People and Caves in Madagascar
Hobbs, Joseph J., Focus
Of remote Madagascar, the wider world holds two principal landscape impressions. One is a land utterly denuded of vegetation by human activity, a parable of reckless and irreversible destruction. The other is a tropical paradise of lush forest and unparalleled high rates of endemism in both flora and fauna.
Both impressions reflect realities. On the one hand, the island is a lesson in how badly humans can misuse resources in a short time. People have been there less than 2000 years, and have been largely responsible for the removal of some 85% of the original forest cover. On the other hand, in that remaining forest cover (including the dry spiny forest of the island's southeast) the fauna and flora are truly rich, and an excursion to any of the country's protected areas is likely to reward the visitor with breathtaking encounters with lemurs, chameleons and other species found nowhere else on earth.
But there is another dimension of Madagascar little known to the world outside, and even to most Malagasy people: the underground landscape of caves and associated karst features (as shown on the map, "Karst Regions of Madagascar"). Karst refers to the characteristic surface and subterranean landscape that develops in limestone, including sinkholes, caverns, sinking streams and other features. Many of the island's caves are home to unique wildlife, and also have considerable significance in the cultural histories, economies and belief systems of local peoples. Thanks to the generosity of the McColl Family FOCUS Fellowship, and with additional support from the University of Missouri-Columbia Department of Deography and the National Speleological Society, I was able to visit Madagascar in April and May 2000 to do research on the relationships between people and caves on this extraordinary island. Other logistical and research support was provided by Field Museum of Natural History biologist Steve Goodman, the World Wildlife Fund, I'Association Nationale pour la Oestion des A ires Protegees (ANGAP) and l'Academie Malgache.
Most of the country's roughly 35,000 square kilometers of karst terrain occur in an interrupted band down the west coast. Due to the island's poor transportation infrastructure, some of the cave areas are extremely difficult to visit, even in the best of circumstances. I arrived in Madagascar less than a month after the conclusion of a succession of three deadly cyclones (part of the same weather pattern that caused devastating floods in Mozambique). By then there had been sufficient drying out and road repairs that by using domestic air transport, four wheel drive vehicles and my own feet I was able to reach two significant karst regions, the Narinda (northeast of Majunga, on the island's northwest coast) and the Ankarana (south of Madagascar's northernmost city, Diego Suarez; see maps, "Narinda Karst Region and Environs," and "Ankarana Karst Sites and Environs"). The Narinda peninsula is dominated by Tertiary limestones molded into gently tolling hills, with a scattered distribution of caves. Up on the surf ace is a savanna vegetation, with palms and pandanus the dominant trees. The Ankarana's crown jewel is a Jurassic limestone massif about 26 kilometers long and 7 wide, honeycombed with caverns, sinkholes and canyons formed by faulting and the collapse of ancient cave passages. Surrounding the massif is an intact belt of dry tropical forest. The massif's surface is an other-worldly landscape of nearly razor-sharp eroded karst known locally as tsingy-tsingy, too hot and dry to support anything but xerophytic vegetation. Down in the steep canyons and sinkholes are patches and ribbons of "sunken forest" where wildlife abounds.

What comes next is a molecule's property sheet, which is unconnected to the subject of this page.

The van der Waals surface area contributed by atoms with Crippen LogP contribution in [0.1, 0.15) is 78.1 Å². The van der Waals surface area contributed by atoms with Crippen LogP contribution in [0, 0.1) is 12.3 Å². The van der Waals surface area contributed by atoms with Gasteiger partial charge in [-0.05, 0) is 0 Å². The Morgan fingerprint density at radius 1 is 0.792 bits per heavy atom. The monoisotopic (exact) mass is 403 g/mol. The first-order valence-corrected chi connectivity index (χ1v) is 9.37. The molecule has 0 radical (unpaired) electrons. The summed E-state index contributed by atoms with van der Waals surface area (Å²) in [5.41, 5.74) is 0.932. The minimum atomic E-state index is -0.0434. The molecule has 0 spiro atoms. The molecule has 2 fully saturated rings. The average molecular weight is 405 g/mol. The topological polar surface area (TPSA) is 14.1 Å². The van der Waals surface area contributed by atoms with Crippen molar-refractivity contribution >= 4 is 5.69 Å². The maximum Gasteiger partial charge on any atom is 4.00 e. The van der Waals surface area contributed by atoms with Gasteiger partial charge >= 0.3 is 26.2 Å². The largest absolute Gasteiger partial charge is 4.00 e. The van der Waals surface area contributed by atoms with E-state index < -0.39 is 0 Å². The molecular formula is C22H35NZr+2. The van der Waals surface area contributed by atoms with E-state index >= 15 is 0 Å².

Accompanying me as French and Malagasy interpreter was Patty Vavizara, a woman of the Sakilava culture that prevails in both of these karst regions. As soon as we reached our first cave, Anjohikely in the Narinda region, we began interviews with local residents about their perceptions and uses of the underground resources. …